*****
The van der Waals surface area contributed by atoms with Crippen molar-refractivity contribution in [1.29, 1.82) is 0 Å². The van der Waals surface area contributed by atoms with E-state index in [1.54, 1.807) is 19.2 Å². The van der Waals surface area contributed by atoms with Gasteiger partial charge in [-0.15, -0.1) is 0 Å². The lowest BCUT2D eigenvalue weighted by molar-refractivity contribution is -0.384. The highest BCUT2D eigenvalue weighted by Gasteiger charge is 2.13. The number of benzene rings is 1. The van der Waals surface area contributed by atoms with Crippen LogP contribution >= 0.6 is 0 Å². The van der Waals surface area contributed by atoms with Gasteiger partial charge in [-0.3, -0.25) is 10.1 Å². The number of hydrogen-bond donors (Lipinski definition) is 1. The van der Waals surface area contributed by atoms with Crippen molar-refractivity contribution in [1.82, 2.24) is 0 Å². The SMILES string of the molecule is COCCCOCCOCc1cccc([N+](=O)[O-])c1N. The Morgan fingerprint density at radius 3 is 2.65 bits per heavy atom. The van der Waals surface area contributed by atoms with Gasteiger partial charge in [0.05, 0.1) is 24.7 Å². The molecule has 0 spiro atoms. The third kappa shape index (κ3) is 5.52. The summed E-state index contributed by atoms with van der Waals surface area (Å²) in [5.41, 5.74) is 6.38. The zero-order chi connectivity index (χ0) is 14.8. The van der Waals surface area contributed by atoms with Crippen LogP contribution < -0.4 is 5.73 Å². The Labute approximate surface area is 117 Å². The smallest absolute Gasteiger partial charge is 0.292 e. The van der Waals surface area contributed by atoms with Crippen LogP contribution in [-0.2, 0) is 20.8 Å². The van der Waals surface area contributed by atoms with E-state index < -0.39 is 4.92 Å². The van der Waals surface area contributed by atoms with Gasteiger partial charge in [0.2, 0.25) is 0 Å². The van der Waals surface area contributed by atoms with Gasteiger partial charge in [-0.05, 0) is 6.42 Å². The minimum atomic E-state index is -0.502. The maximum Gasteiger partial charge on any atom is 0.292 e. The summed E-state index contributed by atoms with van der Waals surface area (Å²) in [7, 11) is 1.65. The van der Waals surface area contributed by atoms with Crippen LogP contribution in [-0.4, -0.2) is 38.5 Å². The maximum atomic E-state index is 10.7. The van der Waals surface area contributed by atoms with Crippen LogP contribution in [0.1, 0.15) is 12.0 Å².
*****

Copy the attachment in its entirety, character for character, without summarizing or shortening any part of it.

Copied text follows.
The van der Waals surface area contributed by atoms with Crippen molar-refractivity contribution in [1.29, 1.82) is 0 Å². The van der Waals surface area contributed by atoms with E-state index in [1.54, 1.807) is 19.2 Å². The van der Waals surface area contributed by atoms with Gasteiger partial charge in [-0.15, -0.1) is 0 Å². The lowest BCUT2D eigenvalue weighted by molar-refractivity contribution is -0.384. The highest BCUT2D eigenvalue weighted by Gasteiger charge is 2.13. The number of benzene rings is 1. The van der Waals surface area contributed by atoms with Crippen LogP contribution >= 0.6 is 0 Å². The van der Waals surface area contributed by atoms with Gasteiger partial charge in [-0.3, -0.25) is 10.1 Å². The number of hydrogen-bond donors (Lipinski definition) is 1. The van der Waals surface area contributed by atoms with Crippen molar-refractivity contribution in [1.82, 2.24) is 0 Å². The SMILES string of the molecule is COCCCOCCOCc1cccc([N+](=O)[O-])c1N. The Morgan fingerprint density at radius 3 is 2.65 bits per heavy atom. The van der Waals surface area contributed by atoms with Gasteiger partial charge in [0.05, 0.1) is 24.7 Å². The molecule has 0 spiro atoms. The third kappa shape index (κ3) is 5.52. The summed E-state index contributed by atoms with van der Waals surface area (Å²) in [5.41, 5.74) is 6.38. The zero-order chi connectivity index (χ0) is 14.8. The van der Waals surface area contributed by atoms with Crippen LogP contribution < -0.4 is 5.73 Å². The Labute approximate surface area is 117 Å². The smallest absolute Gasteiger partial charge is 0.292 e. The van der Waals surface area contributed by atoms with Crippen LogP contribution in [-0.2, 0) is 20.8 Å². The van der Waals surface area contributed by atoms with E-state index < -0.39 is 4.92 Å². The van der Waals surface area contributed by atoms with Gasteiger partial charge in [0.2, 0.25) is 0 Å². The van der Waals surface area contributed by atoms with Gasteiger partial charge in [-0.05, 0) is 6.42 Å². The minimum atomic E-state index is -0.502. The maximum Gasteiger partial charge on any atom is 0.292 e. The summed E-state index contributed by atoms with van der Waals surface area (Å²) in [7, 11) is 1.65. The van der Waals surface area contributed by atoms with Crippen LogP contribution in [-0.4, -0.2) is 38.5 Å². The maximum atomic E-state index is 10.7. The van der Waals surface area contributed by atoms with Crippen LogP contribution in [0.1, 0.15) is 12.0 Å².